On the Death of Cecil the Animal

I bet that title has already upset some people. You deserve it. “You’ve demeaned him!” No, I haven’t. My intention was to demean you, if you’re the sort who gets ragey about this. It’s time for a talk about Internet mobs.

Think for a moment about the number of gazelles whose lives have been saved by the extermination of Cecil. Do you think Cecil’s life was inherently more valuable than theirs? Hmm, I wonder why. Could it be that all the hysteria over Cecil is really just deceitful posturing?

This isn’t to advocate hunting lions. I don’t. But the hysteria is worse. Internet mobs are worse. They’re a poisonous stand-in for morality — that is, for making good choices. People join them thinking that howling along with the mob is an easy substitute for the good choices they haven’t made. It isn’t. It’s just another terrible choice, and the fact that we’re seeing so much of it is profoundly troubling.

I’m not here today to tell you what morality is, or what the right choices are. What I’m telling you is that these things require thought. And since nobody is noticing, it needs to be said explicitly: thinking and mob behavior are opposites.

When I was in grade school in Illinois, there was an unlucky boy named Jamie Phillips who got picked on a lot. One day, somebody went too far. Jamie brought a Slinky to school, and another boy broke it. His name was Chris. Normally, nobody would have cared. But on that day, somebody came to Jamie’s defense, and something unexpected happened. Suddenly every child was outraged. It spread like … well, like an Internet fury. Kids who never gave a damn about Jamie, kids who had picked on him mercilessly, side-by-side with Chris, were suddenly outraged.

(Please note: I’m not talking in the third person to pretend I’m better than the rest of the kids. Jamie wasn’t in my section and I didn’t know him, so I never picked on him. Would I have, if I had been there? I’d like to think not, but I was a normal kid, so who knows? But I was at least aware enough to be troubled by the cruelty that I saw, and also enough to realize there was something very wrong about the playground reaction on that day. And I can honestly say that within a couple of years after this happened, I was actively defending kids that got picked on.)

Chris must have been terrified. But a part of him also must have been saying, “Come on, I only did what the rest of you do all the time!” What Chris didn’t realize was that that was exactly the point. That was exactly why they all turned against him. He was their sacrificial animal, bearing the burden of all their sins.

And Jamie, on whose behalf everyone rallied? Nobody was paying any attention to him. Nobody was comforting him. The next day, they went back to picking on him.

That’s the key to the whole Internet mob mentality. The people who get into the mob aren’t good people. They’re guilty people seeking moral shelter. They’ve been doing wrong, making bad choices, and knowing it. That’s why, when they see a mob professing outrage, they can’t wait to join it. They can’t wait to be a part of the group that has the moral high ground, to feel vicariously wronged over something. When they get to scream against whatever has been proclaimed “wrong” on Mob Day, they get to ignore the guilt and dread and moral uncertainty they carry around all the time. They get to believe they’re safe from judgment. To a habitually guilty person, that is a powerful drug, and under its influence, atrocities are committed. No one is easier to manipulate than the guilty.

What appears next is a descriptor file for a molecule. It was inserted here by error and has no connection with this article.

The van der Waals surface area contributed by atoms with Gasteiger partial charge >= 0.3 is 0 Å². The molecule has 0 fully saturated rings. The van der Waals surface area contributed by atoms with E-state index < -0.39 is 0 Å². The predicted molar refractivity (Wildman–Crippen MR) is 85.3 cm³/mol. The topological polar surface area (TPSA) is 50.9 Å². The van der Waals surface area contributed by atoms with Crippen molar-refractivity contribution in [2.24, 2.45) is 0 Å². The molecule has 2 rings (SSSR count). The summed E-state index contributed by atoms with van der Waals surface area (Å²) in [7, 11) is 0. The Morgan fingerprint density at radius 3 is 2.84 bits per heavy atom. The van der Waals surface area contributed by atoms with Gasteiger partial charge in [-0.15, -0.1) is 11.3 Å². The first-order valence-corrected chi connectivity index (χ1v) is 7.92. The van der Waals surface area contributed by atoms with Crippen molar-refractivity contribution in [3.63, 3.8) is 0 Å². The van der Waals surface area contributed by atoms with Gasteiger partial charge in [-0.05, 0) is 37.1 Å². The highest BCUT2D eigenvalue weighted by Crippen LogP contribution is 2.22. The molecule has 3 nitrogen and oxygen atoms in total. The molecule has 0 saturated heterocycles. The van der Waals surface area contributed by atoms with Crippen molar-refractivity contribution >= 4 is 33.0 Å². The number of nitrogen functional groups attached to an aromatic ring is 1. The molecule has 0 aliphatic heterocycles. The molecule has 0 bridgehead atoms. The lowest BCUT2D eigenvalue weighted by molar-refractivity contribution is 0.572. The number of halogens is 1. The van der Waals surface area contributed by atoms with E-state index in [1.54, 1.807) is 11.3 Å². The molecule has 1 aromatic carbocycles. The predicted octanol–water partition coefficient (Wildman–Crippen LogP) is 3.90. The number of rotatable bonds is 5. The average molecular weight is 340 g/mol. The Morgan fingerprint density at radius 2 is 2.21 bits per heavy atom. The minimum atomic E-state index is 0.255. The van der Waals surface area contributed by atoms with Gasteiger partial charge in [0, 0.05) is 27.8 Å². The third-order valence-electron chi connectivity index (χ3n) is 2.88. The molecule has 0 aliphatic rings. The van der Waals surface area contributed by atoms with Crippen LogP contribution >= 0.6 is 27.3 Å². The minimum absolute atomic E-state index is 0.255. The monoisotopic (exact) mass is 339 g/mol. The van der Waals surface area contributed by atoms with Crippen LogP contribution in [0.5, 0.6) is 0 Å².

Mobs aren’t about justice. They’re about granting their participants absolution. Or rather, they hand out funny money that stands in for it for a short while. The kids in my school got to spend a day feeling like they were civil and humane, despite the inhumanity they routinely showed to Jamie. But they weren’t. And the people vomiting rage over Cecil aren’t, either.

Cecil the lion? Just an animal.

The guy who killed him? Just a dentist.

Steve Bartman? Just a Cubs fan.

You, the mob participant? Just dangerous.

If you’ve been howling for that dentist’s blood, you need to take a long, hard look at yourself. Because I don’t believe for a moment that you’re motivated by a principled, abiding compassion for the welfare of animals. If you were, you’d also weep for the gazelles and zebras that lions kill. They die far worse deaths than Cecil did, and their offspring are just as bereaved and vulnerable.

Showing off your outrage about Cecil doesn’t make you a good person. It makes you a willing participant in mob mentality. It won’t take long before you realize you’re still just as guilty and furtive as before. Maybe more so, if you’re still human enough to be aware of the humanity you’ve surrendered to join the frenzy.

Showing off your outrage over that woman who made an un-PC tweet about AIDS in Africa, and getting her fired from her job, didn’t make you a good person. It made you a willing participant in mob mentality.

Showing off your hatred of Fred Phelps and Westboro Baptist didn’t make you a good person. It made you a willing participant in mob mentality. The gays who held up a sign expressing condolences to his family after he died had it right. You had it wrong.

No amount of public posturing over the Outrage of the Week will ever take the place of the good choices you haven’t made. And no amount of it can ever change anything that’s wrong with the world, in the way that making good choices in your own private life is guaranteed to do.

But that takes careful thought. It takes sober reflection. I hope you’ve still got the capacity for it.

2 thoughts on “On the Death of Cecil the Animal

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